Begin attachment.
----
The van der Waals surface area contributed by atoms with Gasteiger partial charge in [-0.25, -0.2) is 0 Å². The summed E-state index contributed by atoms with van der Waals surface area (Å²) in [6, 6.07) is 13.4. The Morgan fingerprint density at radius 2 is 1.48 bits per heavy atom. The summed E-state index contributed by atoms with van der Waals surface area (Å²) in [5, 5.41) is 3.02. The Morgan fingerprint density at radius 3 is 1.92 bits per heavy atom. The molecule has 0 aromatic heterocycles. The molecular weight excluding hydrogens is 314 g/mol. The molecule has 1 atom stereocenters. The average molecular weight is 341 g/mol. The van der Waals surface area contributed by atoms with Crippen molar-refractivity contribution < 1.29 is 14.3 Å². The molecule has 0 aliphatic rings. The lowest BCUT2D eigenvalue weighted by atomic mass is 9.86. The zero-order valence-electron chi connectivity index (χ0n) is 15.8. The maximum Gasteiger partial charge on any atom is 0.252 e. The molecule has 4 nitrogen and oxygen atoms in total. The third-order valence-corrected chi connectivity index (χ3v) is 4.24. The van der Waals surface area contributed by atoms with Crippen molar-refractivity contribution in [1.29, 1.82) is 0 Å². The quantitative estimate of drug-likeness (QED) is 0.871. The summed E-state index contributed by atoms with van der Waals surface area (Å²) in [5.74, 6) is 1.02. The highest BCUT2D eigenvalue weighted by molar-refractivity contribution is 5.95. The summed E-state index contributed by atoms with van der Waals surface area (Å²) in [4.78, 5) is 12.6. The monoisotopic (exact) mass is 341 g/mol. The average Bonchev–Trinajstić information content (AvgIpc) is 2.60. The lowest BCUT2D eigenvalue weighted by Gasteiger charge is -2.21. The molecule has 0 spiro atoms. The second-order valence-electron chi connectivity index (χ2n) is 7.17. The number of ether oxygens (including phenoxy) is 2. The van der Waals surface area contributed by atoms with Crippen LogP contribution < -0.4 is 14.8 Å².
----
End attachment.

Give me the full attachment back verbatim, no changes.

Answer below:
The van der Waals surface area contributed by atoms with Gasteiger partial charge in [-0.25, -0.2) is 0 Å². The summed E-state index contributed by atoms with van der Waals surface area (Å²) in [6, 6.07) is 13.4. The Morgan fingerprint density at radius 2 is 1.48 bits per heavy atom. The summed E-state index contributed by atoms with van der Waals surface area (Å²) in [5, 5.41) is 3.02. The Morgan fingerprint density at radius 3 is 1.92 bits per heavy atom. The molecule has 0 aromatic heterocycles. The molecular weight excluding hydrogens is 314 g/mol. The molecule has 1 atom stereocenters. The average molecular weight is 341 g/mol. The van der Waals surface area contributed by atoms with Crippen molar-refractivity contribution < 1.29 is 14.3 Å². The molecule has 0 aliphatic rings. The lowest BCUT2D eigenvalue weighted by atomic mass is 9.86. The zero-order valence-electron chi connectivity index (χ0n) is 15.8. The maximum Gasteiger partial charge on any atom is 0.252 e. The molecule has 4 nitrogen and oxygen atoms in total. The third-order valence-corrected chi connectivity index (χ3v) is 4.24. The van der Waals surface area contributed by atoms with Crippen molar-refractivity contribution in [1.29, 1.82) is 0 Å². The quantitative estimate of drug-likeness (QED) is 0.871. The summed E-state index contributed by atoms with van der Waals surface area (Å²) in [5.74, 6) is 1.02. The highest BCUT2D eigenvalue weighted by molar-refractivity contribution is 5.95. The summed E-state index contributed by atoms with van der Waals surface area (Å²) in [4.78, 5) is 12.6. The monoisotopic (exact) mass is 341 g/mol. The average Bonchev–Trinajstić information content (AvgIpc) is 2.60. The lowest BCUT2D eigenvalue weighted by Gasteiger charge is -2.21. The molecule has 0 spiro atoms. The second-order valence-electron chi connectivity index (χ2n) is 7.17. The number of ether oxygens (including phenoxy) is 2. The van der Waals surface area contributed by atoms with Crippen LogP contribution < -0.4 is 14.8 Å².